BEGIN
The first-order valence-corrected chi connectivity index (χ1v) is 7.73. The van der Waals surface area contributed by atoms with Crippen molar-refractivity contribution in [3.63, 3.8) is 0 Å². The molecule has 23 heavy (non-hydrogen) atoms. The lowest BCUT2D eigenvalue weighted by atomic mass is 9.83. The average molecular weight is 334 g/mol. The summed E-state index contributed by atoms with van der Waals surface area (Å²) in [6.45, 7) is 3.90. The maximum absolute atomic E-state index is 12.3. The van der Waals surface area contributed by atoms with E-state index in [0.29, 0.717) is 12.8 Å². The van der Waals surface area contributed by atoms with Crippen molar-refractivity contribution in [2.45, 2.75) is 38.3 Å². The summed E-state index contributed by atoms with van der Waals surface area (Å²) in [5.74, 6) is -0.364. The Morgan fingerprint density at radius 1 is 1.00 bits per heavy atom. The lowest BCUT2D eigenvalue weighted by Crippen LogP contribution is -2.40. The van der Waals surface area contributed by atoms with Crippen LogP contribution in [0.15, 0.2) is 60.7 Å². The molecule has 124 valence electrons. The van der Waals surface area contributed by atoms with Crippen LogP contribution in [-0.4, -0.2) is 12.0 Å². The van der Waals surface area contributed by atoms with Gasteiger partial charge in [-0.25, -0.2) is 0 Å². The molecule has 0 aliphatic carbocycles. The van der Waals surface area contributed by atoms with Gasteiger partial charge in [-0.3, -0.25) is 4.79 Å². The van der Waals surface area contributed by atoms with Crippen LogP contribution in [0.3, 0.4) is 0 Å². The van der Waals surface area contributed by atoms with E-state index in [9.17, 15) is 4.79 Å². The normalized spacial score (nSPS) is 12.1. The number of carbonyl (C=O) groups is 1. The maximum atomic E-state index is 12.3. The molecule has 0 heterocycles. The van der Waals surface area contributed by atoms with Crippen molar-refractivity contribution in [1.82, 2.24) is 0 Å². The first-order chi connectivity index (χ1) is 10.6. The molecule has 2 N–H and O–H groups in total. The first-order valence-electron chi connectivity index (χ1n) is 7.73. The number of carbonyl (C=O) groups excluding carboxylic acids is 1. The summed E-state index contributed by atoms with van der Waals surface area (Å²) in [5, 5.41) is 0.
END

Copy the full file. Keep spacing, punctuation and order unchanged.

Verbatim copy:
The first-order valence-corrected chi connectivity index (χ1v) is 7.73. The van der Waals surface area contributed by atoms with Crippen molar-refractivity contribution in [3.63, 3.8) is 0 Å². The molecule has 23 heavy (non-hydrogen) atoms. The lowest BCUT2D eigenvalue weighted by atomic mass is 9.83. The average molecular weight is 334 g/mol. The summed E-state index contributed by atoms with van der Waals surface area (Å²) in [6.45, 7) is 3.90. The maximum absolute atomic E-state index is 12.3. The van der Waals surface area contributed by atoms with E-state index in [0.29, 0.717) is 12.8 Å². The van der Waals surface area contributed by atoms with Crippen molar-refractivity contribution in [2.45, 2.75) is 38.3 Å². The summed E-state index contributed by atoms with van der Waals surface area (Å²) in [5.74, 6) is -0.364. The Morgan fingerprint density at radius 1 is 1.00 bits per heavy atom. The lowest BCUT2D eigenvalue weighted by Crippen LogP contribution is -2.40. The van der Waals surface area contributed by atoms with Crippen LogP contribution in [0.15, 0.2) is 60.7 Å². The molecule has 124 valence electrons. The van der Waals surface area contributed by atoms with Crippen LogP contribution in [-0.4, -0.2) is 12.0 Å². The van der Waals surface area contributed by atoms with Gasteiger partial charge in [-0.25, -0.2) is 0 Å². The molecule has 0 aliphatic carbocycles. The van der Waals surface area contributed by atoms with Gasteiger partial charge in [-0.3, -0.25) is 4.79 Å². The van der Waals surface area contributed by atoms with Crippen LogP contribution in [0.3, 0.4) is 0 Å². The van der Waals surface area contributed by atoms with E-state index in [9.17, 15) is 4.79 Å². The normalized spacial score (nSPS) is 12.1. The number of carbonyl (C=O) groups is 1. The maximum atomic E-state index is 12.3. The molecule has 0 heterocycles. The van der Waals surface area contributed by atoms with Crippen molar-refractivity contribution in [1.82, 2.24) is 0 Å². The first-order chi connectivity index (χ1) is 10.6. The molecule has 2 N–H and O–H groups in total. The first-order valence-electron chi connectivity index (χ1n) is 7.73. The number of carbonyl (C=O) groups excluding carboxylic acids is 1. The summed E-state index contributed by atoms with van der Waals surface area (Å²) in [5, 5.41) is 0.